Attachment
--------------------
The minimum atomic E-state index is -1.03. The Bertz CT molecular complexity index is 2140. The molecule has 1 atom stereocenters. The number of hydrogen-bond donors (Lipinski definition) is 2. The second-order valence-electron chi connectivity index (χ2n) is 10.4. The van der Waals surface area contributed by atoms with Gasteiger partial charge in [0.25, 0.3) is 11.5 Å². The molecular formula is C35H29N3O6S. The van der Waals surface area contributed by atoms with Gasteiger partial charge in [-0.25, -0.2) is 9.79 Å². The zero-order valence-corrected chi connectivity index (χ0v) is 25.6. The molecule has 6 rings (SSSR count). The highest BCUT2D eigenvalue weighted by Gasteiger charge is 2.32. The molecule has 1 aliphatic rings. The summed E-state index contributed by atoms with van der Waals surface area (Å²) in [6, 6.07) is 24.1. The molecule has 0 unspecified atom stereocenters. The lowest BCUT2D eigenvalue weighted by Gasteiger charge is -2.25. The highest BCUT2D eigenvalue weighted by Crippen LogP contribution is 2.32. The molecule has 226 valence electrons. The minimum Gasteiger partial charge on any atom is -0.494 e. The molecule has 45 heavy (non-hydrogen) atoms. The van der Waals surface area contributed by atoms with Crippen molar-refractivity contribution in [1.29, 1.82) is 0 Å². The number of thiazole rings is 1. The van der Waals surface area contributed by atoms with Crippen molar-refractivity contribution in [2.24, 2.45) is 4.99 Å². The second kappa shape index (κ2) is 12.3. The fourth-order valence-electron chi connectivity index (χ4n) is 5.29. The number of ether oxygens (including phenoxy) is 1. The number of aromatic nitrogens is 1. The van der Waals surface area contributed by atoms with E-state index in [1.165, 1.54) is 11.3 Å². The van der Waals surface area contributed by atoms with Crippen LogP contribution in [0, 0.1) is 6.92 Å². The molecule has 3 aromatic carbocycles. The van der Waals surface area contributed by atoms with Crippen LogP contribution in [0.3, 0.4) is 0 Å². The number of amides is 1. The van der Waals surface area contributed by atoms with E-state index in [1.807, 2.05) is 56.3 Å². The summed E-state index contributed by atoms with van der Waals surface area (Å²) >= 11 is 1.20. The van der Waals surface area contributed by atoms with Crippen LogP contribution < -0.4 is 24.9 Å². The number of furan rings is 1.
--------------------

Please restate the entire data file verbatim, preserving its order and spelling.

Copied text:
The minimum atomic E-state index is -1.03. The Bertz CT molecular complexity index is 2140. The molecule has 1 atom stereocenters. The number of hydrogen-bond donors (Lipinski definition) is 2. The second-order valence-electron chi connectivity index (χ2n) is 10.4. The van der Waals surface area contributed by atoms with Gasteiger partial charge in [0.25, 0.3) is 11.5 Å². The molecular formula is C35H29N3O6S. The van der Waals surface area contributed by atoms with Gasteiger partial charge in [-0.25, -0.2) is 9.79 Å². The zero-order valence-corrected chi connectivity index (χ0v) is 25.6. The molecule has 6 rings (SSSR count). The highest BCUT2D eigenvalue weighted by Gasteiger charge is 2.32. The molecule has 1 aliphatic rings. The summed E-state index contributed by atoms with van der Waals surface area (Å²) in [6, 6.07) is 24.1. The molecule has 0 unspecified atom stereocenters. The lowest BCUT2D eigenvalue weighted by Gasteiger charge is -2.25. The highest BCUT2D eigenvalue weighted by Crippen LogP contribution is 2.32. The molecule has 226 valence electrons. The minimum Gasteiger partial charge on any atom is -0.494 e. The molecule has 45 heavy (non-hydrogen) atoms. The van der Waals surface area contributed by atoms with Crippen molar-refractivity contribution in [1.29, 1.82) is 0 Å². The number of thiazole rings is 1. The van der Waals surface area contributed by atoms with Crippen molar-refractivity contribution in [2.24, 2.45) is 4.99 Å². The second kappa shape index (κ2) is 12.3. The fourth-order valence-electron chi connectivity index (χ4n) is 5.29. The number of ether oxygens (including phenoxy) is 1. The number of aromatic nitrogens is 1. The van der Waals surface area contributed by atoms with E-state index in [1.165, 1.54) is 11.3 Å². The van der Waals surface area contributed by atoms with Crippen LogP contribution in [0, 0.1) is 6.92 Å². The molecule has 3 aromatic carbocycles. The van der Waals surface area contributed by atoms with Crippen LogP contribution in [0.3, 0.4) is 0 Å². The number of amides is 1. The van der Waals surface area contributed by atoms with E-state index in [1.807, 2.05) is 56.3 Å². The summed E-state index contributed by atoms with van der Waals surface area (Å²) >= 11 is 1.20. The van der Waals surface area contributed by atoms with Crippen LogP contribution < -0.4 is 24.9 Å². The number of furan rings is 1.